I suggest setting your cynicism dial to “swoon” mode to fully appreciate the many pleasures of Martin Ritt’s 1961 bittersweet romantic drama PARIS BLUES, now on Blu-Ray from Kino-Classics.
It’s got all the stuff we snarky softies adore: cool cast (Paul Newman, Joanne Woodward, Sidney Poitier, Diahann Carroll), cool place (check da title), cool plot (artists and lovers going to dark places in the city of light), cool music (the jazz scene, a la Duke Ellington and Louis Armstrong). The movie’s all shot on-location in shimmering black-and-white (by Christian Matras), with every exterior rendering a rain-streaked charcoal sketch right out of the Louvre (is the Paris d’amour ever not rain-streaked?).
PARIS BLUES is a very progressive mainstream movie for 1961…and now. You can tell it’s progressive from the main titles, riffing Ellington’s “Take the A-Train” over a tracking shot of an intimate all-night smoke-filled jazz club (are they ever not smoke-filled?). As the camera glides across the crowded room, we see white couples scrunched in with black couples (not so common 54 years ago), but also mixed couples and same-sex couples! It could be one of the most progressive American movies ever made, enough, I suspect, to cause a 2015 Jim Jones reaction at CPAC.
The plot is merely a ways-and-means to show off the combustion betwixt the beautiful looking foursome – and for the outstanding music (scored by Ellington, with assist from Billy Strayhorn, and Oscar-nominated).
The movie proper opens with a gorgeous Frenchwoman (Barbara Laage) bringing her lover (Newman) breakfast baguettes. This is, coincidentally, how every romantic fantasy I’ve ever had opens, so I’m already hooked.
Newman is a brilliant scumbag musician (he uses women as Tony Bennett’s character described Frankie Fain in The Oscar, “like Kleenex”), whose desire for fame punctuates (avec accent sur la “punk”) his genius. Music is everything to him – and he must finish his sweat-drenched composition so the world can at last appreciate his magnificence. To this goal, he has enlisted best friend and fellow jazzman extraordinare Poitier, who also happens to be a master arranger.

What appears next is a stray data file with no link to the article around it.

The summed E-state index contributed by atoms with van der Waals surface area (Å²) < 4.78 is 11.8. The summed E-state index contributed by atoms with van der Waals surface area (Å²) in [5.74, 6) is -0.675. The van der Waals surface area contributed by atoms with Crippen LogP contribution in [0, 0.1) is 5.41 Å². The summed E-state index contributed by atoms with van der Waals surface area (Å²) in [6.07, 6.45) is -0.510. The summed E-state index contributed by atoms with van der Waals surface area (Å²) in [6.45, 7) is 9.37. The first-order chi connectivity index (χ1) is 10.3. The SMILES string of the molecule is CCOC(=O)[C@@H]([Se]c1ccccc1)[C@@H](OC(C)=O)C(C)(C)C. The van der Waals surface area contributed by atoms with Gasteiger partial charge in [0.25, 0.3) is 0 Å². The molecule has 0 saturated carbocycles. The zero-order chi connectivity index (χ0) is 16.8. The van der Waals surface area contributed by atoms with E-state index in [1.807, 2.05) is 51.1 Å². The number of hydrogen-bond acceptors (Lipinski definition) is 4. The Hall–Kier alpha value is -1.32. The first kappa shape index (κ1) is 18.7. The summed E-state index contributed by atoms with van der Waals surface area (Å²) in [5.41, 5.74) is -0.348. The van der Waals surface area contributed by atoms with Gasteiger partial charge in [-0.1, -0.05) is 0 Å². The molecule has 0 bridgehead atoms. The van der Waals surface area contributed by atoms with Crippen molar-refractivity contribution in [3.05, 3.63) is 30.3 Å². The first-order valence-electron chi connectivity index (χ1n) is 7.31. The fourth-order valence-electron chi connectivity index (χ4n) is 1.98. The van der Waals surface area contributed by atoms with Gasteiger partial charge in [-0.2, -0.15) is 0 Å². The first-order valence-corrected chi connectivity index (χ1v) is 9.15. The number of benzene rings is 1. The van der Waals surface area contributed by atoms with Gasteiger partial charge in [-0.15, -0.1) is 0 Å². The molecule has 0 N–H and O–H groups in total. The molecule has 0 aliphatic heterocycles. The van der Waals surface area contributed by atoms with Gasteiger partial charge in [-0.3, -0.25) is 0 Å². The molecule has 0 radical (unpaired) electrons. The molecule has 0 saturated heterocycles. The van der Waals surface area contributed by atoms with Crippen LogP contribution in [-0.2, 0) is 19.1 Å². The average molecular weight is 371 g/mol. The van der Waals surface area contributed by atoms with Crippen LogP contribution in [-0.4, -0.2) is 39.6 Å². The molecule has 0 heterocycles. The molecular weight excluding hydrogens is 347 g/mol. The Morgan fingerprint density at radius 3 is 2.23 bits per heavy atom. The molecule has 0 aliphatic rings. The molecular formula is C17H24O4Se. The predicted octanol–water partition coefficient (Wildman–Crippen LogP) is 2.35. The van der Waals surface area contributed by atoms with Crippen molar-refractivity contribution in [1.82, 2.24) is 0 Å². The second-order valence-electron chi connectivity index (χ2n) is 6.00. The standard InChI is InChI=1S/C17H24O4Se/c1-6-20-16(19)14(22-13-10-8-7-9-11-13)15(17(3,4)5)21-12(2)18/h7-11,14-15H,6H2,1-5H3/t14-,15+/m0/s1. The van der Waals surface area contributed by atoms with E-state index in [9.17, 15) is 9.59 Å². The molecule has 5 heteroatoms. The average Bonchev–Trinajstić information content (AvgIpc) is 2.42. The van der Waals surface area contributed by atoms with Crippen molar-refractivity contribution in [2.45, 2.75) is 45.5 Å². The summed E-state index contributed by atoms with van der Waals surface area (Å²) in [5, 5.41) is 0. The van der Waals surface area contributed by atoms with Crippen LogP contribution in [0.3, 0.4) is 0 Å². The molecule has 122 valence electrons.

Newman’s cool freezes to cold when it comes to human relationships; he’s kinda like a jazz run-through for later Ritt collaborations, a music-inclined user reminiscent of grotesques in Sweet Smell of Success. Long story short, Huddy Waters.
Much of Newman’s dagger-in-the-heart comments come courtesy of coscripter Walter Bernstein, who provided similar poison bon mots for Kirk Douglas in Billy Wilder’s Ace in the Hole. The tender stuff (much of it likely also from Bernstein; we sardonic types are always the most romantic) is shared with Jack Sher and Irene Kamp, from Lulla Adler’s adaptation. It’s all from a novel by Harold Flender.
What disrupts Newman and Poitier’s world is nothing less than an American invasion times two. The first is the long-awaited arrival of jazz giant Wild Man Moore (third-billed Louis Armstrong, basically playing himself) and the female contingent, comprised of middle-class tourists Connie and Lillian (Woodward and Carroll). Newman first makes a move on Carroll, but quickly switches over to Woodward, leaving Lillian’s love highway vulnerable for Poitier.
While the friendship between Newman and Poitier is admirable, the one between the two women is quietly spectacular. Truly, I can’t praise the subtle performances of Woodward and Carroll enough, as I have never seen BFFs portrayed so honestly, as in their introductory sequences, where they convey emotions entirely through body language.